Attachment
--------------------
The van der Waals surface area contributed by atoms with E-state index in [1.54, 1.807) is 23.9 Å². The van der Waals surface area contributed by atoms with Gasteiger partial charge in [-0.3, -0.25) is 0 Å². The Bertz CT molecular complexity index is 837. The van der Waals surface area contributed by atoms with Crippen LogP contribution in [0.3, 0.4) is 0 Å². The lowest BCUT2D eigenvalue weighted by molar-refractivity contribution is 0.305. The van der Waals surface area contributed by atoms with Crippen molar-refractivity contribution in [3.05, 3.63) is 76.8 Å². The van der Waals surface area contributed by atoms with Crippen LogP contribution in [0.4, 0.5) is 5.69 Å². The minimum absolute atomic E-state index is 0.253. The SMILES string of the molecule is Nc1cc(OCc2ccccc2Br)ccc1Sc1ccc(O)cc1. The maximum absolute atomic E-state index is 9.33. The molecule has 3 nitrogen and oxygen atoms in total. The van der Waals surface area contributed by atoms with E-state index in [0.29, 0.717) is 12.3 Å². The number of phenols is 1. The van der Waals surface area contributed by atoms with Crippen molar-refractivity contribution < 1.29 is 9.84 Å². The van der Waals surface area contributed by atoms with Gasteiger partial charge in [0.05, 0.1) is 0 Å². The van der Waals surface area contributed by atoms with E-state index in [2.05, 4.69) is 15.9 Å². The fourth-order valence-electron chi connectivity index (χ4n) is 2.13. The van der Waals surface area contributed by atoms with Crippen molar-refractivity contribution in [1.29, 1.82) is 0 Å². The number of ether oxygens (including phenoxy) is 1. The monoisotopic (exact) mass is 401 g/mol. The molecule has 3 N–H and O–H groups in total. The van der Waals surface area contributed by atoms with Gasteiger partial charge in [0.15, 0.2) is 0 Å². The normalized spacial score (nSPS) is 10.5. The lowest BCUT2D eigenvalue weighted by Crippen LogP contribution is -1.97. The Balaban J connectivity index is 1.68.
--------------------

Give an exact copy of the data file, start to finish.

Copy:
The van der Waals surface area contributed by atoms with E-state index in [1.54, 1.807) is 23.9 Å². The van der Waals surface area contributed by atoms with Gasteiger partial charge in [-0.3, -0.25) is 0 Å². The Bertz CT molecular complexity index is 837. The van der Waals surface area contributed by atoms with Crippen LogP contribution in [0.3, 0.4) is 0 Å². The lowest BCUT2D eigenvalue weighted by molar-refractivity contribution is 0.305. The van der Waals surface area contributed by atoms with Crippen molar-refractivity contribution in [3.05, 3.63) is 76.8 Å². The van der Waals surface area contributed by atoms with Crippen LogP contribution in [0.4, 0.5) is 5.69 Å². The minimum absolute atomic E-state index is 0.253. The SMILES string of the molecule is Nc1cc(OCc2ccccc2Br)ccc1Sc1ccc(O)cc1. The maximum absolute atomic E-state index is 9.33. The molecule has 3 nitrogen and oxygen atoms in total. The van der Waals surface area contributed by atoms with E-state index in [0.29, 0.717) is 12.3 Å². The number of phenols is 1. The van der Waals surface area contributed by atoms with Crippen molar-refractivity contribution < 1.29 is 9.84 Å². The van der Waals surface area contributed by atoms with Gasteiger partial charge in [0.05, 0.1) is 0 Å². The van der Waals surface area contributed by atoms with E-state index in [2.05, 4.69) is 15.9 Å². The fourth-order valence-electron chi connectivity index (χ4n) is 2.13. The van der Waals surface area contributed by atoms with Crippen molar-refractivity contribution in [1.29, 1.82) is 0 Å². The number of ether oxygens (including phenoxy) is 1. The monoisotopic (exact) mass is 401 g/mol. The molecule has 3 N–H and O–H groups in total. The van der Waals surface area contributed by atoms with Gasteiger partial charge in [0.15, 0.2) is 0 Å². The normalized spacial score (nSPS) is 10.5. The lowest BCUT2D eigenvalue weighted by Crippen LogP contribution is -1.97. The Balaban J connectivity index is 1.68.